Comparisons were made between the MEMS data for the percentage of days the container was opened with Morisky scores (Table 3). Of the 47 patients whose Morisky scores were 0 (31 dothiepin and 16 amitriptyline), 21 (45.7%) showed 100% compliance and 33 (71.7%) over 90% compliance. By contrast, for the 35 patients with Morisky scores of 1 or greater, only 4 out of 35 (11.4%) showed 100% compliance and 11 (31.4%) > 90% compliance. The sensitivity and specificity analyses are shown in Table 3.

Table 3
Moriskyscores [8] vs MEMS assessment of compliance.

There was a significant correlation between the tablet counts and percentage of days on which openings were detected by the MEMS apparatus (r = 0.616; P < 0.001). However, in 19 patients the number of tablets removed was very much higher than that indicated by opening of the MEMS containers.

(d) Blood concentrations Of the four measures employed to assess compliance, patients were least willing to cooperate with blood sampling, 16 (18.2%) refusing to have this undertaken at the 6 week review and 15 (17.0%) if they had already stopped taking their tablets. In addition, there were technical difficulties in obtaining sufficient blood from five patients. Thus, only 53 patients (60.2%) had blood taken in this study (Table 2).

Blood concentrations showed marked interindividual variability for the same dose of antidepressant but amongst those taking dothiepin, five showed a ratio of nordothiepin:dothiepin of 1.1 or greater. Of these, three showed no other evidence of poor compliance but two were poorly compliant, taking long drug holidays. Two other patients prescribed dothiepin exhibited very low plasma concentrations of both dothiepin and its metabolite, consistent with poor compliance, but showed a ratio of nordothiepin:dothiepin of < 1.1.

Discussion

For tricyclic antidepressants to be effective it is generally considered that they must be taken for at least 90 days [2] and there is some evidence that outcome is affected by compliance [7, 11].

Various methods have been described for the assessment of compliance with drug therapy and in this study we have compared four of them. Of these, the MEMS system allowed us to identify the precise times at which opening of the container occurred. As a consequence it was possible to detect when patients ceased to take their medication, the occurrence of drug holidays, apparent increases in tablet consumption prior to review by our research nurses and a variability in the timing of drug taking during the study. As such it provided more detail of medicine taking behaviour than any other parameter studied. Thus this method approaches that of a ‘gold standard’ against which other methods can be compared. However, problems arose in three patients, two of whom threw their devices away and a third attempted to break into the circuitry. In addition, two of the lids were defective, making further analysis impossible. Finally, the method is comparatively expensive which limits its routine usefulness.

Of the three other methods studied, the Morisky score was easy to derive and yielded a sensitivity of between 72% and 84% for detecting poor compliance, depending upon the arbitrary level of cut-off set for defining satisfactory compliance (≥ 80%-100%, respectively). The specificity value of 74.1% at ≥ 80% compliance (the extent needed for long-term benefit [11]) suggests that for tricyclic antidepressants self-reporting is a useful screening technique and confirms the potential usefulness of this approach [12].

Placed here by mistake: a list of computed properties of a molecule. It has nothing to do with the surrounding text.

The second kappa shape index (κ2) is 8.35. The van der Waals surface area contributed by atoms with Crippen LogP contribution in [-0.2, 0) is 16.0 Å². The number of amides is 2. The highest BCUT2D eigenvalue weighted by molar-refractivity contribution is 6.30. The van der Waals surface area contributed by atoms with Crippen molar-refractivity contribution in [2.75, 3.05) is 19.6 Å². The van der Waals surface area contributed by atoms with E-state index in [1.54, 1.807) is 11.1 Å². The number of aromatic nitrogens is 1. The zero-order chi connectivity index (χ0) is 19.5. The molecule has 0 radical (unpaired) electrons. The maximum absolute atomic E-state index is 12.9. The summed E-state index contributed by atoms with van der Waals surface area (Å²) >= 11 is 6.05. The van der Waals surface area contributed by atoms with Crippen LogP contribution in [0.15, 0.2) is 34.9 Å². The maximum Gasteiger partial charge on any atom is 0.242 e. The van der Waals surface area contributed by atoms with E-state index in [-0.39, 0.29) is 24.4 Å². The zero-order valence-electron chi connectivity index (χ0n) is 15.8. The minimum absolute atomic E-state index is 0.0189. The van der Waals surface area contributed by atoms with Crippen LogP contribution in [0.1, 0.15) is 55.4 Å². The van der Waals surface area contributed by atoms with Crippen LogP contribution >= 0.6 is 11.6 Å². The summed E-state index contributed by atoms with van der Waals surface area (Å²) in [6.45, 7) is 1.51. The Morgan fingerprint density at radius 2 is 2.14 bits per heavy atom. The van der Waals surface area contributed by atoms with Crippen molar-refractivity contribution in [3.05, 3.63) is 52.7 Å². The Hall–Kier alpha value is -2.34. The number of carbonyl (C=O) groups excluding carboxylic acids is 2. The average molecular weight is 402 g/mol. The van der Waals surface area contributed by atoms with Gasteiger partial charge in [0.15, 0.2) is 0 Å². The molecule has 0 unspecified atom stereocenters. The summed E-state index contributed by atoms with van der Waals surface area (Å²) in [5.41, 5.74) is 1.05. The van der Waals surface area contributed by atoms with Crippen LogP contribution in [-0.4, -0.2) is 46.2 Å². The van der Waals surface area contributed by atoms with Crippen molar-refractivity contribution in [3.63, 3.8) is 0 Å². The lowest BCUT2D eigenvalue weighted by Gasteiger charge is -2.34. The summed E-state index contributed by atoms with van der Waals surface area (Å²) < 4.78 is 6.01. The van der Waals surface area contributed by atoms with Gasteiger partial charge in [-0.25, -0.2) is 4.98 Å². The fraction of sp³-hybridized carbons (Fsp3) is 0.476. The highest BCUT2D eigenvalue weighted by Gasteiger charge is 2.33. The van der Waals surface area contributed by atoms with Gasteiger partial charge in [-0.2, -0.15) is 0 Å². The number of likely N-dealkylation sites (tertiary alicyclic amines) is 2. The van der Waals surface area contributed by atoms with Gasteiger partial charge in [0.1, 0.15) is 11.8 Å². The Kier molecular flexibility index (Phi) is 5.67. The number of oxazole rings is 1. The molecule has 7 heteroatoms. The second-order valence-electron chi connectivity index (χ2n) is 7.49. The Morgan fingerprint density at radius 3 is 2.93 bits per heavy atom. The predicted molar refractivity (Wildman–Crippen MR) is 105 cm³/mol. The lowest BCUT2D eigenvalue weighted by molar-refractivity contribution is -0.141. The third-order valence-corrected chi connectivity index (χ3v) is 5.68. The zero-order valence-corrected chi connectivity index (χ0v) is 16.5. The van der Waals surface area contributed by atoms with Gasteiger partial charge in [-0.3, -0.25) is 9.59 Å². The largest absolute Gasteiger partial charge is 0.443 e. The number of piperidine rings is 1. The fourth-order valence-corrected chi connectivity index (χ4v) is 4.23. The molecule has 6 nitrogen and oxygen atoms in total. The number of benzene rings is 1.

As in previous studies, tablet counts were difficult to interpret [13]. Although there was a reasonable correlation between the number of tablets removed from the containers and openings detected by the MEMS system, comparisons with the three other methods indicated that 19 patients discarded many of their tablets, thereby casting further doubt on the validity of this method for assessing compliance [13].

Of the four methods studied, the least satisfactory for the assessment of compliance in the setting of general practice was that of blood concentration measurement. Eighteen per cent of the patients were unwilling to allow blood sampling to occur and the nurses experienced some difficulties in sampling in the patients' homes. In those patients (60.2%) who had blood sampled, comparison with data obtained by the MEMS system showed that in several patients little credence could be given to the times at which they claimed to be taking their daily dose(s). Nevertheless, a low (or absent) parent drug concentration in relation to dose provided an indication of poor compliance. Furthermore, in the presence of low concentrations of parent drug, a ratio of nordothiepin to dothiepin of 1.1 or greater provided additional evidence. By contrast, when parent drug concentrations were high a ratio of nordothiepin to dothiepin of 1.1 or greater was of no help in assessing compliance.

The overall compliance rates at 6 weeks were higher than those previously reported for tricyclic antidepressants prescribed in British general practice [14]. This may reflect the beneficial effects of counselling given to 45 of these 88 patients [7]. Alternatively, there is a possibility of a Hawthorne effect. However, despite reasonable levels of patient compliance it is doubtful whether many would derive benefit as the doses of tricyclic antidepressants used (particularly amitriptyline) were low. Thus, although 14 patients were prescribed dothiepin in doses of 100 mg daily or greater, only 4 received amitriptyline in a dose of 100 mg daily. MacDonald and colleagues [15] using a record linkage scheme for prescribing in the Tayside area showed that only 7% of patients prescribed amitriptyline received it in adequate doses and our study provides further evidence of general practitioners' tendency to use low, often subtherapeutic, doses. Thus, even if compliance with antidepressant therapy is improved by the provision of printed information and/or counselling, the need for altered prescribing habits will remain.

Acknowledgments

This study was funded by the Medical Research Council. Dothiepin was donated by Knoll Pharmaceuticals. We are indebted to Professor A.G. Renwick and Mr R. Honeywell for advice on and technical assistance with the drug assays. We are grateful also to Lynn Timms, Catherine Douglas-Wallace and Sandy Staff for their skilled nursing contributions.